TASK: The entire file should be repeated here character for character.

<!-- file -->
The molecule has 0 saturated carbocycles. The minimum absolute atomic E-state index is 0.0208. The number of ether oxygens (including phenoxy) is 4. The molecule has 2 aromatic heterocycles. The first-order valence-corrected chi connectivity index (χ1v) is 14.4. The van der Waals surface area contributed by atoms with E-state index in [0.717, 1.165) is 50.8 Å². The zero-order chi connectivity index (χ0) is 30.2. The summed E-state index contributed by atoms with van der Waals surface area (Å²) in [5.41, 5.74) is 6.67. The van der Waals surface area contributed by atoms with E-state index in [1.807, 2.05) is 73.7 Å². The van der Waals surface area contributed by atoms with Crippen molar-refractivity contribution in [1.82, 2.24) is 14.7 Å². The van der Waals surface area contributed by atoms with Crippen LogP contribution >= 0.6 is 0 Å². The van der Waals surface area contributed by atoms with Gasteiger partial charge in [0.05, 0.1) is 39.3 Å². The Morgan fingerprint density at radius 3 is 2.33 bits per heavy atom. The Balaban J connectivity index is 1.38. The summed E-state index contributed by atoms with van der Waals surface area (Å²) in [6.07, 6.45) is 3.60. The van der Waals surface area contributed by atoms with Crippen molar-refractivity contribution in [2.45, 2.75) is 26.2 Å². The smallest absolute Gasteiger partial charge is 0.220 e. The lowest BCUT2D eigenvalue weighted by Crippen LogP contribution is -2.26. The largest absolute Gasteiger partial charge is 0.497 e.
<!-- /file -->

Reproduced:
The molecule has 0 saturated carbocycles. The minimum absolute atomic E-state index is 0.0208. The number of ether oxygens (including phenoxy) is 4. The molecule has 2 aromatic heterocycles. The first-order valence-corrected chi connectivity index (χ1v) is 14.4. The van der Waals surface area contributed by atoms with E-state index in [0.717, 1.165) is 50.8 Å². The zero-order chi connectivity index (χ0) is 30.2. The summed E-state index contributed by atoms with van der Waals surface area (Å²) in [5.41, 5.74) is 6.67. The van der Waals surface area contributed by atoms with E-state index in [1.807, 2.05) is 73.7 Å². The van der Waals surface area contributed by atoms with Crippen molar-refractivity contribution in [1.82, 2.24) is 14.7 Å². The van der Waals surface area contributed by atoms with Crippen LogP contribution >= 0.6 is 0 Å². The van der Waals surface area contributed by atoms with Gasteiger partial charge in [0.05, 0.1) is 39.3 Å². The Morgan fingerprint density at radius 3 is 2.33 bits per heavy atom. The Balaban J connectivity index is 1.38. The summed E-state index contributed by atoms with van der Waals surface area (Å²) in [6.07, 6.45) is 3.60. The van der Waals surface area contributed by atoms with Crippen molar-refractivity contribution in [2.45, 2.75) is 26.2 Å². The smallest absolute Gasteiger partial charge is 0.220 e. The lowest BCUT2D eigenvalue weighted by Crippen LogP contribution is -2.26. The largest absolute Gasteiger partial charge is 0.497 e.